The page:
https://sites.lifesci.ucla.edu/psych-dishlab/wp-content/uploads/sites/289/2022/09/dish_logo-removebg-preview-300x260.png 0 0 Michelle https://sites.lifesci.ucla.edu/psych-dishlab/wp-content/uploads/sites/289/2022/09/dish_logo-removebg-preview-300x260.png Michelle2013-02-04 09:35:012013-02-04 09:35:01Superhero Effects
Interestingly enough, this article suggests that pretending to have superhero powers could increase one’s tendency to help others. Based on this study that used “immersive virtual reality” (wearing gear and adapting roles in the form of avatars), college-level participants who had acquired avatars with superhero powers (like flying) were more helpful to others in real life than those who had acquired avatars without superhero powers (who were virtual passengers in a helicopter). Afterwards, researchers of the study purposely knocked down a tin of pens. Researchers found that those who had pretended to have superhero powers responded quicker in helping pick up the pens and picked up a larger number of pens. Also, of the 60 participants, 6 did not help at all and they had all been the passengers on the helicopter.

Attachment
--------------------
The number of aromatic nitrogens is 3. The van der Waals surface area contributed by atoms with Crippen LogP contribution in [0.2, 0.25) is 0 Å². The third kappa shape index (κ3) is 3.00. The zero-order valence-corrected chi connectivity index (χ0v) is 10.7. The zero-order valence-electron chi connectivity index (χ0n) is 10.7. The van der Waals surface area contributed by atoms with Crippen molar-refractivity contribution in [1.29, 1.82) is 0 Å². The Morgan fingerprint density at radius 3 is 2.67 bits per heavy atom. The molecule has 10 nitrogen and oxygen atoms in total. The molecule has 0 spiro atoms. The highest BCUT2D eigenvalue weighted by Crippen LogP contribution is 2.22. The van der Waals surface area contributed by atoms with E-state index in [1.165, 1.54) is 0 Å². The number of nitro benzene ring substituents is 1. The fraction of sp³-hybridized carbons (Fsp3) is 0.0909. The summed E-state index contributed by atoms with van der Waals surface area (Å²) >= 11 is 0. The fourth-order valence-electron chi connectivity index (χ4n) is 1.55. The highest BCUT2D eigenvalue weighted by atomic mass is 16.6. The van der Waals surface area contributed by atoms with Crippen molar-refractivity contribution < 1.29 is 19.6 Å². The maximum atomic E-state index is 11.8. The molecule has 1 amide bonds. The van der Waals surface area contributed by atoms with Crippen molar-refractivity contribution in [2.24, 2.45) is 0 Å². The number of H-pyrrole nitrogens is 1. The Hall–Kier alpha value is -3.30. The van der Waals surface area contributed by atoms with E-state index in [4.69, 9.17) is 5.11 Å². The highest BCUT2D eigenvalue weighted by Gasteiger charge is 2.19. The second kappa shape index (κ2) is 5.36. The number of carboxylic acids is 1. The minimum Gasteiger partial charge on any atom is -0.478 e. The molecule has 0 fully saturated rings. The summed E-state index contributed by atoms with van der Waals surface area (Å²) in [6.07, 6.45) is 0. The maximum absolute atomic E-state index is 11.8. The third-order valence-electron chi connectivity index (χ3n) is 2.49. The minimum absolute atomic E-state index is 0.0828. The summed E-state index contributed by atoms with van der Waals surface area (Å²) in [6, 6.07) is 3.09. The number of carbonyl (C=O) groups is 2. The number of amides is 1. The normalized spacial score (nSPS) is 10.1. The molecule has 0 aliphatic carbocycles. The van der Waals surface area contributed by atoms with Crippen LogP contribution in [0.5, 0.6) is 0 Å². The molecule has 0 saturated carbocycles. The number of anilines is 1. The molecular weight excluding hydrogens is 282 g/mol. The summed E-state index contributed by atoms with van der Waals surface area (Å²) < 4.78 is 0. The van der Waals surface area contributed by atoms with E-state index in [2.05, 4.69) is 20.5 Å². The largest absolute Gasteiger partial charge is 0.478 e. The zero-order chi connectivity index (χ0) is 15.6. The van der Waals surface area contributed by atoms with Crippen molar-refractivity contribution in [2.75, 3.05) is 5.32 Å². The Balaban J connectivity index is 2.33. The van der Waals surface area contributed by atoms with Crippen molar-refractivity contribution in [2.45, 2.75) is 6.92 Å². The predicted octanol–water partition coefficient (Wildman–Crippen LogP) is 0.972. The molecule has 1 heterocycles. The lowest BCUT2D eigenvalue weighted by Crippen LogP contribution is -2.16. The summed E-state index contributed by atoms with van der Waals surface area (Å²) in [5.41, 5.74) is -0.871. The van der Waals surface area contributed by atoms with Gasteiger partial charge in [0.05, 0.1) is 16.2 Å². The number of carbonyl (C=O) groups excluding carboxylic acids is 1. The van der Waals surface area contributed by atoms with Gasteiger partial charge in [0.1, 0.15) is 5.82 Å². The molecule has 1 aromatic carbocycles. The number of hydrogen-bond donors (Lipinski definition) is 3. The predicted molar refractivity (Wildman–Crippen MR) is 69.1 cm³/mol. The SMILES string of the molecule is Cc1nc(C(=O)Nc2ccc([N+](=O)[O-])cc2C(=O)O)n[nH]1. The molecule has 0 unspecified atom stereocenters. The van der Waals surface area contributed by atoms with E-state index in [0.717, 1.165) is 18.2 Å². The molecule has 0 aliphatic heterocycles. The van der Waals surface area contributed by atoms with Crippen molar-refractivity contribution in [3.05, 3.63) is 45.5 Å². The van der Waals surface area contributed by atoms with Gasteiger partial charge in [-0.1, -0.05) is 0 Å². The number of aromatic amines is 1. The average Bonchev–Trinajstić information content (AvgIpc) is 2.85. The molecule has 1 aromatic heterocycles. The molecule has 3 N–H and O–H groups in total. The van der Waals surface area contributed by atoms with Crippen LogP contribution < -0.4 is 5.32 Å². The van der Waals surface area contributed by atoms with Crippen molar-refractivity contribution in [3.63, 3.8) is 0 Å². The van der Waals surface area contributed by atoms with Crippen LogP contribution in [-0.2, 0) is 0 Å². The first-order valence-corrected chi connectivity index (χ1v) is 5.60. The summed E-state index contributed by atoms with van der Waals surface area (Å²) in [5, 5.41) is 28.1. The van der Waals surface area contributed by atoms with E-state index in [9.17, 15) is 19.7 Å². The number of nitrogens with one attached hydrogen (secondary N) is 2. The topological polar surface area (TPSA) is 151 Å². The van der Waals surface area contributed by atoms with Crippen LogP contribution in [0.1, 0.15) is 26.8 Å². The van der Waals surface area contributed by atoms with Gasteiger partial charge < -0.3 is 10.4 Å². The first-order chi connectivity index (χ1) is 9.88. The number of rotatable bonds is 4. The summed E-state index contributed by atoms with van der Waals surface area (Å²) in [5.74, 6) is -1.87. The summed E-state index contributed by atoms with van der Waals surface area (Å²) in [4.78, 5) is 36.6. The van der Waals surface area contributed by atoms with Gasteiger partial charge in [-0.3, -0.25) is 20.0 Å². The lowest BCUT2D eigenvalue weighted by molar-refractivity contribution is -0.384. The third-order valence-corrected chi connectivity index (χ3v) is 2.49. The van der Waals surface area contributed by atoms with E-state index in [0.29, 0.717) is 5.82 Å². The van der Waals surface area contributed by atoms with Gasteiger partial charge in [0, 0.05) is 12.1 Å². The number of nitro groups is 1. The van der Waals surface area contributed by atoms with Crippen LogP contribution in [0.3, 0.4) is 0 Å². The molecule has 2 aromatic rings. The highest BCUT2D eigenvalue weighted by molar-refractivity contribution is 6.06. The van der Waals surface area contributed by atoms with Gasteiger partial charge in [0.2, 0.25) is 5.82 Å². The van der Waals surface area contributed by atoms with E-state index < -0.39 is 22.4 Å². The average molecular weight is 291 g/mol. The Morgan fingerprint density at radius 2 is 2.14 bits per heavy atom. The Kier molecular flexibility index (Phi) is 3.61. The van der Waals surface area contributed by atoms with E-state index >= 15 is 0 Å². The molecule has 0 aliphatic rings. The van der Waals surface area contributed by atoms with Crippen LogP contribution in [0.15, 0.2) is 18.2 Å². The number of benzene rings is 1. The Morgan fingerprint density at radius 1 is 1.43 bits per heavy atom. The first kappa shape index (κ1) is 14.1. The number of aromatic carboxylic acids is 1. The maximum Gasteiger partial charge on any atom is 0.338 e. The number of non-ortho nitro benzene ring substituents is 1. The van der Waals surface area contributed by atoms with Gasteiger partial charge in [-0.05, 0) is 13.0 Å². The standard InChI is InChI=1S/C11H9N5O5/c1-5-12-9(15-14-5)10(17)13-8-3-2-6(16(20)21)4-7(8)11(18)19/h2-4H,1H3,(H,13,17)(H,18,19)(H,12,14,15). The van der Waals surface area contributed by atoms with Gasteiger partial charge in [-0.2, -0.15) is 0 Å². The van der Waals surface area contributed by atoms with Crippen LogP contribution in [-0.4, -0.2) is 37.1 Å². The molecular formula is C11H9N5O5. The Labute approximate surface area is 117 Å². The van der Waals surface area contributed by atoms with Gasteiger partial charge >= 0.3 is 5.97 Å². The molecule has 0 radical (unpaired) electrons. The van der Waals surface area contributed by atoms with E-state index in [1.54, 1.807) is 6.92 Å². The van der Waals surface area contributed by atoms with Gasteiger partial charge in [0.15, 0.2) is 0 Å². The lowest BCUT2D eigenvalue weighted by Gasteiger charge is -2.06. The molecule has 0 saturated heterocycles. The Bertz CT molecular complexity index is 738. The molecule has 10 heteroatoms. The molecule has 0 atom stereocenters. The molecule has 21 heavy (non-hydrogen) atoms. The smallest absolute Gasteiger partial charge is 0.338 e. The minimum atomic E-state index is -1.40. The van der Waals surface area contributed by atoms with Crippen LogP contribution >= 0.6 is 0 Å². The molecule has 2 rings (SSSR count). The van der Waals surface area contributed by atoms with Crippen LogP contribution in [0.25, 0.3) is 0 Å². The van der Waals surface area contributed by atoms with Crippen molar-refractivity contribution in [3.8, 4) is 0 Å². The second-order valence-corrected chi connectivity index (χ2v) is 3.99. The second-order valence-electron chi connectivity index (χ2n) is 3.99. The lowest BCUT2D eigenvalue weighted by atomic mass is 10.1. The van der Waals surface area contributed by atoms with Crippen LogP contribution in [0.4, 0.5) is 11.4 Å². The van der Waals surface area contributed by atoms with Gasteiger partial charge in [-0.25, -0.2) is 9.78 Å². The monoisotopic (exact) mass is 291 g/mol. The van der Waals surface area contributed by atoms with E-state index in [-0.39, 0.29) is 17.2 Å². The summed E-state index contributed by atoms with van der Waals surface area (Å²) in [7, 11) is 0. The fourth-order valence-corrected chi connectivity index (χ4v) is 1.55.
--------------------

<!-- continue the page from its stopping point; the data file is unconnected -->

So the next time you see someone in need? Just think of yourself as Superman, Batman, Spiderman, Wonder Woman (for the ladies). Even more important are the huge implications these findings have for behavior change interventions.